Blind Date at the Dairy

Blind Date at the Dairy

Yep, finally made it out to Blind Date.  It was a hot 88F in Portland in late September and rain loomed in the coming forecast.  I knew the chances of having another dry and beautiful night like this were slim so I got my butt out to Alpenrose for a crack at this course before facing it again during the first weekend of Cross Crusade.

The only problem was that I had just been upgraded to CAT2 and so regardless of going 1/2 or 2/3 I knew I’d be in the last race of the night, kicking off at 7:30pm!  I could race with the big dogs in Men 1/2 and get killed, or race with the medium dogs in the Men 2/3 and face similar fate.  I opted to roll with the 2/3, clearly not ready psychologically for the torture and then epic failure awaiting me if I rolled in 1/2.  Racing at 7:30pm meant darkness…lots of it.  7:00pm was the official sunset time and by 7:30 sjit got real.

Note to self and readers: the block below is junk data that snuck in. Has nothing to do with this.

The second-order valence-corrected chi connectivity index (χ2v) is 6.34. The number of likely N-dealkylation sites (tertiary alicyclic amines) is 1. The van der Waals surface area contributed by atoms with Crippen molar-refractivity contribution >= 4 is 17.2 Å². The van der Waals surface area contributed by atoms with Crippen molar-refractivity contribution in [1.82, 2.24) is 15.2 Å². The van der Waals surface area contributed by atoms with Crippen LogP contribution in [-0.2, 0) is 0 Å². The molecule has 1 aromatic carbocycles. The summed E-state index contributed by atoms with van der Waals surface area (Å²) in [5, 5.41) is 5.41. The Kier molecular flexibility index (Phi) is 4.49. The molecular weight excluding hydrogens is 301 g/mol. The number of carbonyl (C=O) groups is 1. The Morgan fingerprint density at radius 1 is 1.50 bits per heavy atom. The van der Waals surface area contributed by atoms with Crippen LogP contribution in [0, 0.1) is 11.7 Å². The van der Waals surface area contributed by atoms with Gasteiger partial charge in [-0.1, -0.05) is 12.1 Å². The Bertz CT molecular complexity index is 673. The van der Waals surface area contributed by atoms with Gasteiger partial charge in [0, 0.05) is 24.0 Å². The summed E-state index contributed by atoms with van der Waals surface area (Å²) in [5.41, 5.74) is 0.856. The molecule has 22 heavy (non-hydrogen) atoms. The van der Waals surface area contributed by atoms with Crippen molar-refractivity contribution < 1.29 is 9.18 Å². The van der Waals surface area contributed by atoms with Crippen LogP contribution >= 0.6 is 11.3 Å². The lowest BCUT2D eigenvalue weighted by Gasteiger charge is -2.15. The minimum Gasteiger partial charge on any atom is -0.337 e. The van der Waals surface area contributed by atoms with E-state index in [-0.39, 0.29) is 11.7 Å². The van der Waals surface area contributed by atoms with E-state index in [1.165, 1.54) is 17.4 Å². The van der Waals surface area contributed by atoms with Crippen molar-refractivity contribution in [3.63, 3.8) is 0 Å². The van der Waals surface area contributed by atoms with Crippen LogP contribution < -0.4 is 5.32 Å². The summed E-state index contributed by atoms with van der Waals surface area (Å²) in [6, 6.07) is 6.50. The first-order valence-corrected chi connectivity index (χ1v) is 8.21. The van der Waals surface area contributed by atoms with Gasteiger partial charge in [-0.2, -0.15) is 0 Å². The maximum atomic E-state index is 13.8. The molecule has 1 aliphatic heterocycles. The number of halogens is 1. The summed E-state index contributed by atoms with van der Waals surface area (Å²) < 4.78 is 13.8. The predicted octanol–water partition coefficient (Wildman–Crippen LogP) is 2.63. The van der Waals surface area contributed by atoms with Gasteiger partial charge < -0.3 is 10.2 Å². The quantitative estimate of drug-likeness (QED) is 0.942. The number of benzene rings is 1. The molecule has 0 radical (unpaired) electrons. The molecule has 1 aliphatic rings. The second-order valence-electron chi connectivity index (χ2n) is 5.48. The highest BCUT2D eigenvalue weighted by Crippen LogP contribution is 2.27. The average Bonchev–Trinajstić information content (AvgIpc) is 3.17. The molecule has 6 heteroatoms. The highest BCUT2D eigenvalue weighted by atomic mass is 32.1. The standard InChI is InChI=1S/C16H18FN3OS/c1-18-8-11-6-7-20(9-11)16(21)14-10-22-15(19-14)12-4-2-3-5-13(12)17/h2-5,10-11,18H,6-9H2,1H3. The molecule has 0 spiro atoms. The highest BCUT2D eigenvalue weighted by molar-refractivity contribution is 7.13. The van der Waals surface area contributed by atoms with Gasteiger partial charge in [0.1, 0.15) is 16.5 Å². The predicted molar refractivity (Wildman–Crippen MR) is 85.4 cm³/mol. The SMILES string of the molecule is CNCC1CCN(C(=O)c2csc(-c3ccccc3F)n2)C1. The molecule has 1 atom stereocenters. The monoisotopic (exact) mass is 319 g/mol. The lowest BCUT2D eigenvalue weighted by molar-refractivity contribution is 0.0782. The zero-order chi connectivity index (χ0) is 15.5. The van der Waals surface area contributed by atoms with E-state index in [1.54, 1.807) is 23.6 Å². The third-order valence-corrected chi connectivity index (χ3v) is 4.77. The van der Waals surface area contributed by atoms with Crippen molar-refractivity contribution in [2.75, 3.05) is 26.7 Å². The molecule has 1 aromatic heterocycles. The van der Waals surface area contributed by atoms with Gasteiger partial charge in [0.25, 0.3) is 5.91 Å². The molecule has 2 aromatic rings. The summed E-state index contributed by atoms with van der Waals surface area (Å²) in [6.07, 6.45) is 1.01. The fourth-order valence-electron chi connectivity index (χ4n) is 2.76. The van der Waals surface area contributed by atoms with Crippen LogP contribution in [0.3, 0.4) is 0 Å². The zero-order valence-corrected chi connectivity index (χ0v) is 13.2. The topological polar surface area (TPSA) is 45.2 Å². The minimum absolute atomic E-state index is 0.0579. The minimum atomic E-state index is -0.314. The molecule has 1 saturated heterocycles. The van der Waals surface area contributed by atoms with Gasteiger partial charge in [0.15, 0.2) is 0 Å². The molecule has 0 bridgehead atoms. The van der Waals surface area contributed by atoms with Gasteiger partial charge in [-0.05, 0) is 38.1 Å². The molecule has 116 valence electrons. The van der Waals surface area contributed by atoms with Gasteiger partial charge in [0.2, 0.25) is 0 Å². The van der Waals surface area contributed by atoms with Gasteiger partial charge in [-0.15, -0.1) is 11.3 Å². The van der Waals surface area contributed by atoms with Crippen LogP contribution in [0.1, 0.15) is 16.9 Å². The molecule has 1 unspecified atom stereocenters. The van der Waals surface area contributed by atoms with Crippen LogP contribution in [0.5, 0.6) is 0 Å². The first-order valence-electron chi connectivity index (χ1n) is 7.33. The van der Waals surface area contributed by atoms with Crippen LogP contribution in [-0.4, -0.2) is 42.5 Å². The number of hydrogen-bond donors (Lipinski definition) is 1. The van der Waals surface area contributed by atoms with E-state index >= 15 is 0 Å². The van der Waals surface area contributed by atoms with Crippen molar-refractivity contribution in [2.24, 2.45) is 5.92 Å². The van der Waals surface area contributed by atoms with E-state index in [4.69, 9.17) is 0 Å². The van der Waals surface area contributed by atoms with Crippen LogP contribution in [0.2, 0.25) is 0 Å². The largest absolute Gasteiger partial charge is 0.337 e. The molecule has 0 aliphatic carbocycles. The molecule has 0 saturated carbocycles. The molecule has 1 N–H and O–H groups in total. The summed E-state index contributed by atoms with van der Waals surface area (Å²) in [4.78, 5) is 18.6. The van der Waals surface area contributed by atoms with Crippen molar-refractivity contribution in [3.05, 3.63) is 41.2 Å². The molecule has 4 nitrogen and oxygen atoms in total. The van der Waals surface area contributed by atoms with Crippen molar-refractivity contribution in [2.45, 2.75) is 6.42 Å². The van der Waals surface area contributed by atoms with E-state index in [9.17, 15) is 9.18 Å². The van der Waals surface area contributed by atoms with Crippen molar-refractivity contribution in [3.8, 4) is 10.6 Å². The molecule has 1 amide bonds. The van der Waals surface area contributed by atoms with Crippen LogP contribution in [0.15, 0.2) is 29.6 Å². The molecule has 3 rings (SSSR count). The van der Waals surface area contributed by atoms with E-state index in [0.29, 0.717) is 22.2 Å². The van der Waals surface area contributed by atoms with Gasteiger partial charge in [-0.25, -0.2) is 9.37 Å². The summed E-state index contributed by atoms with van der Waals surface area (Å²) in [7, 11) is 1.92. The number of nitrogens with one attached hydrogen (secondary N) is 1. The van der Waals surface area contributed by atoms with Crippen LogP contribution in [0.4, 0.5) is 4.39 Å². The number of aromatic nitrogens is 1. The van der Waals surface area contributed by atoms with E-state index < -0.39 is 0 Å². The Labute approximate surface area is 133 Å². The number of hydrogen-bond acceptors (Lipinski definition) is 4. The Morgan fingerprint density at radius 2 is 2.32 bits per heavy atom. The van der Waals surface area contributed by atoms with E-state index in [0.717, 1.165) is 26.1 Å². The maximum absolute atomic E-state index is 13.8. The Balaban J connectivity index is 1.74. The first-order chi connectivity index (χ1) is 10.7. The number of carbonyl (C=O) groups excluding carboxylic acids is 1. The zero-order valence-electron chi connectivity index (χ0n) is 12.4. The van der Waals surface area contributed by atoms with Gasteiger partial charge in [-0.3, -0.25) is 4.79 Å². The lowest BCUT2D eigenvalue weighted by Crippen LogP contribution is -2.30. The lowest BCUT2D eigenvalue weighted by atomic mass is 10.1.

Of course I had prepared for this by bringing my light but I still had a ton of excuses why I shouldn’t race:

  • Never raced in dark
  • Light could popout of holder
  • Knee hurt
  • Past kids bedtime
  • Low energy
  • Wimp

The reality was that I was just doing my normal thing.  Having low confidence and making excuses.  By 6pm I decided I should just go register.  A little after that I zip tied my light down so I wouldn’t lose it.  My front wheel was flat but I pumped it up and it seemed to be holding air alright.  I had a spare wheelset but decided if I were to roll or flat on the course I’d just throw the towel in.  $20 is not that much of a waste.  I had some food, but not too much.  The 3/4 race kicked off in what looked like a huge sandstorm.  Reminded me of Dune.

Race Time